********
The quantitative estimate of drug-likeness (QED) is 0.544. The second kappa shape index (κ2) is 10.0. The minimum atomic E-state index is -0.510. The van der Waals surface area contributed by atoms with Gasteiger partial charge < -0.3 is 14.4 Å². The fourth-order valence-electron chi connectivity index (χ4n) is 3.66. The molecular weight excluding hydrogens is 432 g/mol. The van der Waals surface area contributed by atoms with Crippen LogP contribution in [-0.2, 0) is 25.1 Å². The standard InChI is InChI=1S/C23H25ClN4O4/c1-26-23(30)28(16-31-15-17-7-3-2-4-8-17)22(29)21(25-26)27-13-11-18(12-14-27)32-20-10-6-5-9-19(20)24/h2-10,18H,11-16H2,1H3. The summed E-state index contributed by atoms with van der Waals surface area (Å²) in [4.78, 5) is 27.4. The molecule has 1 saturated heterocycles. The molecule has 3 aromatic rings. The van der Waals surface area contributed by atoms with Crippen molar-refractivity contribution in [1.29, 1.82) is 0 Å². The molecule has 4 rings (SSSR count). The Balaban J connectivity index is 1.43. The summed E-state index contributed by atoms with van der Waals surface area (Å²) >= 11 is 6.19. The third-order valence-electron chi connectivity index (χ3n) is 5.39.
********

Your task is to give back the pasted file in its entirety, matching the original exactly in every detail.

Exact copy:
The quantitative estimate of drug-likeness (QED) is 0.544. The second kappa shape index (κ2) is 10.0. The minimum atomic E-state index is -0.510. The van der Waals surface area contributed by atoms with Gasteiger partial charge < -0.3 is 14.4 Å². The fourth-order valence-electron chi connectivity index (χ4n) is 3.66. The molecular weight excluding hydrogens is 432 g/mol. The van der Waals surface area contributed by atoms with Crippen LogP contribution in [-0.2, 0) is 25.1 Å². The standard InChI is InChI=1S/C23H25ClN4O4/c1-26-23(30)28(16-31-15-17-7-3-2-4-8-17)22(29)21(25-26)27-13-11-18(12-14-27)32-20-10-6-5-9-19(20)24/h2-10,18H,11-16H2,1H3. The summed E-state index contributed by atoms with van der Waals surface area (Å²) in [4.78, 5) is 27.4. The molecule has 1 saturated heterocycles. The molecule has 3 aromatic rings. The van der Waals surface area contributed by atoms with Crippen molar-refractivity contribution in [1.29, 1.82) is 0 Å². The molecule has 4 rings (SSSR count). The Balaban J connectivity index is 1.43. The summed E-state index contributed by atoms with van der Waals surface area (Å²) >= 11 is 6.19. The third-order valence-electron chi connectivity index (χ3n) is 5.39.